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Spaco

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Re: Legalize It!
« Reply #36 on: December 17, 2008, 02:14:24 PM »

I'll respond more in detail later, but as to your last point: Did I ever say I supported jail time for minor possession charges?
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Thad

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Re: Legalize It!
« Reply #37 on: December 17, 2008, 04:04:25 PM »

No, you just blamed pot-smokers for lowering the collective IQ of the country and harming our standing in the world, and said that its use shouldn't be legal.
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sei

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Re: Legalize It!
« Reply #38 on: December 17, 2008, 04:28:14 PM »

He could be into fining them instead.
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Detonator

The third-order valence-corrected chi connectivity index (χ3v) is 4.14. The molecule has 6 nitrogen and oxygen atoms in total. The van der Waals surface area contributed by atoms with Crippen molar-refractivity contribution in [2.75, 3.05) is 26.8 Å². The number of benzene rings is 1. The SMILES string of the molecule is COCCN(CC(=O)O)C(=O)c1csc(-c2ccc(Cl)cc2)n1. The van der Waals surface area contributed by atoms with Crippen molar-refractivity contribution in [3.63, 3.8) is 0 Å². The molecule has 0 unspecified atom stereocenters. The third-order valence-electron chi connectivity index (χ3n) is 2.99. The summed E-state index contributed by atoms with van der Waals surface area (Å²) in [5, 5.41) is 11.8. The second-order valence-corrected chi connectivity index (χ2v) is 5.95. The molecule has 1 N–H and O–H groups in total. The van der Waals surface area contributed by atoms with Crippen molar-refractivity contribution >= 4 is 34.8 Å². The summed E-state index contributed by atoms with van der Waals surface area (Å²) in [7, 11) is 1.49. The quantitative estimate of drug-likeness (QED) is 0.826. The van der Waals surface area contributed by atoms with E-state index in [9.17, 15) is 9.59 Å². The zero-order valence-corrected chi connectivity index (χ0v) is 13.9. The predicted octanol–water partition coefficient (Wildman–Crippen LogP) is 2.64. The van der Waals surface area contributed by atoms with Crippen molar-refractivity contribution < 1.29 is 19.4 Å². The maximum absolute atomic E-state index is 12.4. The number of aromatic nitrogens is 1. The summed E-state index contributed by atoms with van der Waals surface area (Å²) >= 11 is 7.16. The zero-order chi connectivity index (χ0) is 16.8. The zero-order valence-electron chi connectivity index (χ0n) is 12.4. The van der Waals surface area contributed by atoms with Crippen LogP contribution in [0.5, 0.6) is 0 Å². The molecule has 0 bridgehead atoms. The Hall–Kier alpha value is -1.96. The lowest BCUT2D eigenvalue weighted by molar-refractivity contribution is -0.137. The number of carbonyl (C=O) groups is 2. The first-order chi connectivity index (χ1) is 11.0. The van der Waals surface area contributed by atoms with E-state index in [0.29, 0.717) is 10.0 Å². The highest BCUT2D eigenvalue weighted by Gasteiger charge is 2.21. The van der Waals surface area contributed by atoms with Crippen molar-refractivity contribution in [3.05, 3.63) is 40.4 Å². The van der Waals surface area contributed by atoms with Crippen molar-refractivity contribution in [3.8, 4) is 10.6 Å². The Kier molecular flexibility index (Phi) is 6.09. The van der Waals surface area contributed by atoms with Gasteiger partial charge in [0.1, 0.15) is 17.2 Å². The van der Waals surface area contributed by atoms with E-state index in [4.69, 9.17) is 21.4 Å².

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Re: Legalize It!
« Reply #39 on: December 17, 2008, 04:51:20 PM »

He could be into fining them instead.

That seems like a first step: making all pot possession offenses into small fines with no jail time.  It would save a lot of money with less jail space taken and revenue from fines.  However, it would seem that more money would be earned with taxation of legally sold pot with the bonus of freeing up law enforcement to pursue more serious crimes.

Spaco, I applaud your willingness to take on an argument here, but I caution you if you think you can get away with responding to choice quotes while ignoring others (I know you haven't done this yet, thus it is only a caution).  It might help if you only respond to Thad, and reply to his entire post line-by-line.  I don't mean to have you ignore everyone else, but it would help avoid the "you never responded to THIS" post since Thad is very thorough.